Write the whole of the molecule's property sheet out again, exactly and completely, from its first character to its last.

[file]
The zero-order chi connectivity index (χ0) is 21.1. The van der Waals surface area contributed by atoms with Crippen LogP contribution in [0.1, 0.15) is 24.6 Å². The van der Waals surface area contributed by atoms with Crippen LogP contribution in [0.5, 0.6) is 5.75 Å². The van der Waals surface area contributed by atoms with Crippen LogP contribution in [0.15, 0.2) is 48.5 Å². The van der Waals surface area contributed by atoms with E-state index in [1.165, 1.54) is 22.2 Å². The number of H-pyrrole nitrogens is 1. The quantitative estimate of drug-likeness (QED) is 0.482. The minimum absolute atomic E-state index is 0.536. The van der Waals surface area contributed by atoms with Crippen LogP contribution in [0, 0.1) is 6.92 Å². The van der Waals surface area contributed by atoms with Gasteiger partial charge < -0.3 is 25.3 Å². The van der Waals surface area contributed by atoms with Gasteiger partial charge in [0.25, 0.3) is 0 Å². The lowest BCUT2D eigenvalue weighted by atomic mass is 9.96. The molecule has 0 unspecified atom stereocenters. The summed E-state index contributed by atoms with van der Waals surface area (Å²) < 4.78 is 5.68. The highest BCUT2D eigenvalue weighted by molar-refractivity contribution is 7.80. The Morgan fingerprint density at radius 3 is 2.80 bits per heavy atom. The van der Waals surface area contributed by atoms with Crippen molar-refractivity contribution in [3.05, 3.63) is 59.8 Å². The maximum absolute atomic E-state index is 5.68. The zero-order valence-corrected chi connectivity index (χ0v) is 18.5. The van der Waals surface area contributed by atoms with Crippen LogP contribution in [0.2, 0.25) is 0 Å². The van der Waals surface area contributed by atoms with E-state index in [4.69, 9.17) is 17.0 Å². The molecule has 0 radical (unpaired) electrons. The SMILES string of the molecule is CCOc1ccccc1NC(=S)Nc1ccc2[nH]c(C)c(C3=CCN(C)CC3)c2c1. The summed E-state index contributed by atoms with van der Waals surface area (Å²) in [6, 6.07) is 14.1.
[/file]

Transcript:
The zero-order chi connectivity index (χ0) is 21.1. The van der Waals surface area contributed by atoms with Crippen LogP contribution in [0.1, 0.15) is 24.6 Å². The van der Waals surface area contributed by atoms with Crippen LogP contribution in [0.5, 0.6) is 5.75 Å². The van der Waals surface area contributed by atoms with Crippen LogP contribution in [0.15, 0.2) is 48.5 Å². The van der Waals surface area contributed by atoms with E-state index in [1.165, 1.54) is 22.2 Å². The number of H-pyrrole nitrogens is 1. The quantitative estimate of drug-likeness (QED) is 0.482. The minimum absolute atomic E-state index is 0.536. The van der Waals surface area contributed by atoms with Crippen LogP contribution in [0, 0.1) is 6.92 Å². The van der Waals surface area contributed by atoms with Gasteiger partial charge < -0.3 is 25.3 Å². The van der Waals surface area contributed by atoms with Gasteiger partial charge in [0.25, 0.3) is 0 Å². The lowest BCUT2D eigenvalue weighted by atomic mass is 9.96. The molecule has 0 unspecified atom stereocenters. The summed E-state index contributed by atoms with van der Waals surface area (Å²) < 4.78 is 5.68. The highest BCUT2D eigenvalue weighted by molar-refractivity contribution is 7.80. The Morgan fingerprint density at radius 3 is 2.80 bits per heavy atom. The van der Waals surface area contributed by atoms with Crippen molar-refractivity contribution in [3.05, 3.63) is 59.8 Å². The maximum absolute atomic E-state index is 5.68. The zero-order valence-corrected chi connectivity index (χ0v) is 18.5. The van der Waals surface area contributed by atoms with Crippen LogP contribution in [0.2, 0.25) is 0 Å². The van der Waals surface area contributed by atoms with E-state index in [4.69, 9.17) is 17.0 Å². The molecule has 0 radical (unpaired) electrons. The SMILES string of the molecule is CCOc1ccccc1NC(=S)Nc1ccc2[nH]c(C)c(C3=CCN(C)CC3)c2c1. The summed E-state index contributed by atoms with van der Waals surface area (Å²) in [6, 6.07) is 14.1.